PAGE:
Federal authorities have conducted undercover investigations and arrested men in California, Texas, New York, New Jersey, and Ohio who were allegedly trying to travel to territory held by the Islamic State, and that’s just in the last month. But the feds’ approach to snaring potential terrorists with surveillance and aggressive informants—many of them using tactics bordering on entrapment—began well before ISIS emerged as a top concern last year.
For example, in September 2010 authorities in Chicago announced charges against 21-year-old Sami Hassoun for planting what he thought was a backpack carrying a bomb in a trash can near Wrigley Field. Instead, it was a fake that had been supplied by an FBI informant. The evidence was damning, since Hassoun was recorded discussing the attack and other potential plots over the course of a year.
But the evolution of the case was more complicated. Hassoun, who had lived through wars in the Ivory Coast and Lebanon before immigrating to the United States, showed signs of mental instability and tendencies to fabricate even before he was approached by an informant in 2009, his defense attorneys said.
Desperate for money, he was receptive to the informant’s offers to pay him to develop schemes against the government, many of which were outlandish, such as poisoning Chicago’s water supply and making a bomb out of baking soda. Hassoun’s own justification for an attack was also illogical, as he expressed hope that a bombing might inspire Chicagoans to rise up against Mayor Daley, whom he blamed for joblessness.
Yet the informant kept pushing Hassoun to come up with more ideas for attacks and other criminal activity; at one point, he told Hassoun that he could teach him how to deal heroin—which prompted FBI agents to chastise the informant about engaging in entrapment.
Eventually the informant brought the fake bomb to Hassoun, who agreed to plant it. “Given the facts, it seems extraordinarily improbable that Sami, a 21-year-old with no technical skill in the science of bomb-building, could have or would have engaged in a terrorist attack in Wrigleyville without the government’s efforts and the informant’s participation,” argued Hassoun’s attorneys.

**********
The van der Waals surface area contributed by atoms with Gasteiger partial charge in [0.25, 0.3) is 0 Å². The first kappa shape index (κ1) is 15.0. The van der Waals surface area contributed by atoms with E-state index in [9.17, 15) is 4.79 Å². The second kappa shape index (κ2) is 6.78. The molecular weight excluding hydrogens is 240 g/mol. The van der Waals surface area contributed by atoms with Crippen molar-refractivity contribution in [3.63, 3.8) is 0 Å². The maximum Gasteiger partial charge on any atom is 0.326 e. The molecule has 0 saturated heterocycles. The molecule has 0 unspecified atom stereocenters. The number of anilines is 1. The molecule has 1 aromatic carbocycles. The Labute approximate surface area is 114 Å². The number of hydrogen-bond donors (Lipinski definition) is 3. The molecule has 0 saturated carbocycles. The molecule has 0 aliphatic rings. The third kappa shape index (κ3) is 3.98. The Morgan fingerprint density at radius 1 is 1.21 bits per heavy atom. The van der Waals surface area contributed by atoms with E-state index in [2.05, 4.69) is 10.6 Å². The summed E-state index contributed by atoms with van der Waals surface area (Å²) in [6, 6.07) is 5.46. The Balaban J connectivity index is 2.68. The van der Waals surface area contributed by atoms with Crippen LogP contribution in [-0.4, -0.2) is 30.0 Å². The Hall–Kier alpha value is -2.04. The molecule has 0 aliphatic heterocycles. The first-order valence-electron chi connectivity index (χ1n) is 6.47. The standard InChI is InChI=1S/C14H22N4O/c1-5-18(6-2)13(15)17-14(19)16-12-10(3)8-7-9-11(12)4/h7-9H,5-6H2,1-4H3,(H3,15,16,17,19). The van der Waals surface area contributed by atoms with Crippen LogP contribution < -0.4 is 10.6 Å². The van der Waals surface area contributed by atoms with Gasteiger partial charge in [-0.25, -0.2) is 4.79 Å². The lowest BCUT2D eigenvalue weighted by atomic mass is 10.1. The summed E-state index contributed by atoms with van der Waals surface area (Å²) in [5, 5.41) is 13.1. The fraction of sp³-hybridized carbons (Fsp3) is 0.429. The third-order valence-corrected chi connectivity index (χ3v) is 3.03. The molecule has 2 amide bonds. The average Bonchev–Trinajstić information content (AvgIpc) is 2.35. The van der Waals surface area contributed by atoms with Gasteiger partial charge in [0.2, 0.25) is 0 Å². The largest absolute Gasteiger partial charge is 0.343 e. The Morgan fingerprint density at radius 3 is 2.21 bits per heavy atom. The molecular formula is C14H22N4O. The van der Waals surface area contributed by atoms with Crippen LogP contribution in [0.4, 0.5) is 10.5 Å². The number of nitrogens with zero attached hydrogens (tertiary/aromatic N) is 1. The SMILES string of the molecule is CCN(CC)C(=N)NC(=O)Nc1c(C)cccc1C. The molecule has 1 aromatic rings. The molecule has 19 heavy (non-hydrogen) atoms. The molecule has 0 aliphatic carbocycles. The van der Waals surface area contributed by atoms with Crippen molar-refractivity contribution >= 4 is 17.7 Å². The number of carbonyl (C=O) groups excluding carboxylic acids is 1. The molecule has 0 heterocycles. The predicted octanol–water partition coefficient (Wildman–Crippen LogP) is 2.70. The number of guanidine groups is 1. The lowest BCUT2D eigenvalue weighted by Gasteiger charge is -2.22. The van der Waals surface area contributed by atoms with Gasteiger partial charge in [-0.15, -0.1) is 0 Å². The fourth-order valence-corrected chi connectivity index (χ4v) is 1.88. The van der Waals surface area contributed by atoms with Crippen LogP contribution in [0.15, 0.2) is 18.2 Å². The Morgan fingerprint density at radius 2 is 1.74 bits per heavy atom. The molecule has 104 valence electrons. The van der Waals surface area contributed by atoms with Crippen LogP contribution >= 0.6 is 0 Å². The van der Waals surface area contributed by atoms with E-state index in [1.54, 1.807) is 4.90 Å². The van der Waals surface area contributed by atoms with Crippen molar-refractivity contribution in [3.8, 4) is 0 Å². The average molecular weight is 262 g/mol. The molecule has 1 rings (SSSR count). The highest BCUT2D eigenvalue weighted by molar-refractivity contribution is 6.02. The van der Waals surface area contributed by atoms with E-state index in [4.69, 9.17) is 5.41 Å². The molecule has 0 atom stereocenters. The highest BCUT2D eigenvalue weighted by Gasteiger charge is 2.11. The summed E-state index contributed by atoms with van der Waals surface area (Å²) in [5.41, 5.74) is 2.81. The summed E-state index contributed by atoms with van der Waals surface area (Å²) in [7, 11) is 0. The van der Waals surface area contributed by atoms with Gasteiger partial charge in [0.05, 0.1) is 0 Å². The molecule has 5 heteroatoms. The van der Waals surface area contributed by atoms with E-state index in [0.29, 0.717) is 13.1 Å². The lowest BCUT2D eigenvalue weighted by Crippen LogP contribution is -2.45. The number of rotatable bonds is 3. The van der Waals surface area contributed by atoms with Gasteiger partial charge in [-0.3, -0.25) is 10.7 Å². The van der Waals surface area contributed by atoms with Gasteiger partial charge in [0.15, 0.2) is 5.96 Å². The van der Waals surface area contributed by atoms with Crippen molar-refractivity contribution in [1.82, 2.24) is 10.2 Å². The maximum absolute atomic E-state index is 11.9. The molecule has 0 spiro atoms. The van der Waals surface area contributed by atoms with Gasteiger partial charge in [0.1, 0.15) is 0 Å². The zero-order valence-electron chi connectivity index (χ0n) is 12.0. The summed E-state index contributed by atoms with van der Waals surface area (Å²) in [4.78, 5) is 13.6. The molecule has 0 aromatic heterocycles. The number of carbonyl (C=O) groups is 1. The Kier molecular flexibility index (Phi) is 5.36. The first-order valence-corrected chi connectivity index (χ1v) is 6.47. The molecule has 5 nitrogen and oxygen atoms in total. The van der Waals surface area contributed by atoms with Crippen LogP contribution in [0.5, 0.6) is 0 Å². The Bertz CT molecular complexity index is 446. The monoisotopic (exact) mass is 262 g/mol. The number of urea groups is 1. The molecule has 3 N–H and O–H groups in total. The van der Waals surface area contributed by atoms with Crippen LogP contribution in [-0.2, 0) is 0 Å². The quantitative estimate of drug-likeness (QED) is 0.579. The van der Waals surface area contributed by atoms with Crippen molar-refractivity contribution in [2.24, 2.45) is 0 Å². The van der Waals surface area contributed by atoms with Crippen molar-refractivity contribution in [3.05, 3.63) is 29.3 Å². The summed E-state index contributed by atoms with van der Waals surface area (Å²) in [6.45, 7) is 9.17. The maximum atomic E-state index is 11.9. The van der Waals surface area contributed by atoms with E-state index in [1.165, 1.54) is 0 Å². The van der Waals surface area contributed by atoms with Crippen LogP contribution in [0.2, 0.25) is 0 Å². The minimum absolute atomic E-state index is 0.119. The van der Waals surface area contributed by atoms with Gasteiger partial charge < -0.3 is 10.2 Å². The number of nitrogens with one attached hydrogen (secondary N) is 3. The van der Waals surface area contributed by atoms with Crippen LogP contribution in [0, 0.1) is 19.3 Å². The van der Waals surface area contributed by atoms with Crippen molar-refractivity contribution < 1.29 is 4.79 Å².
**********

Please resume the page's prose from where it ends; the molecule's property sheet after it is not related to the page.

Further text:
Federal prosecutors stressed that Hassoun was ultimately willing to plant a bomb that could kill or maim scores of people on a busy Saturday night. “While the source [informant] offered Hassoun the allure of terrorism for profit, Hassoun also appeared interested in violence as a goal in-and-of itself.”
Hassoun pleaded guilty to charges of attempted use of a weapon of mass destruction and attempted use of an explosive device, and in 2013 was sentenced to 23 years in prison. The case was cited by Senator Dianne Feinstein, a California Democrat who serves as vice chair of the Senate Intelligence Committee, on a list of terrorist plots foiled by federal authorities.
Feinstein also listed the case against Adel Daoud, a teenager from suburban Hillside accused in 2012 of trying to detonate a car bomb outside a downtown Chicago bar. By most accounts, Daoud has mental deficiencies. “He’s not the person with a complete mind,” his mother, Mona, told Human Rights Watch. “He didn’t talk until five. He was the last one of my kids to talk. He doesn’t even talk Arabic . . . like the rest of our family, because he’s slow.”
Daoud spent much of his free time online in his parents’ basement. In 2011, when he was 17, the FBI began keeping tabs on him after he posted and emailed comments about violent jihad and al-Qaeda. Two undercover informants began communicating with him a few months later.
“Daoud sought guidance regarding whether to carry out a terrorist attack in the United States,” federal prosecutors later alleged, and the informants provided it. One told Daoud he had a cousin in New York who was a terrorist and offered to put them in touch. Daoud agreed. Between June and September 2012, the “cousin”—who was an undercover agent—met with Daoud six times, often arguing, according to court records, that he thought it was important to attack Americans. Daoud agreed that terrorist attacks were justified because the United States was killing Muslims.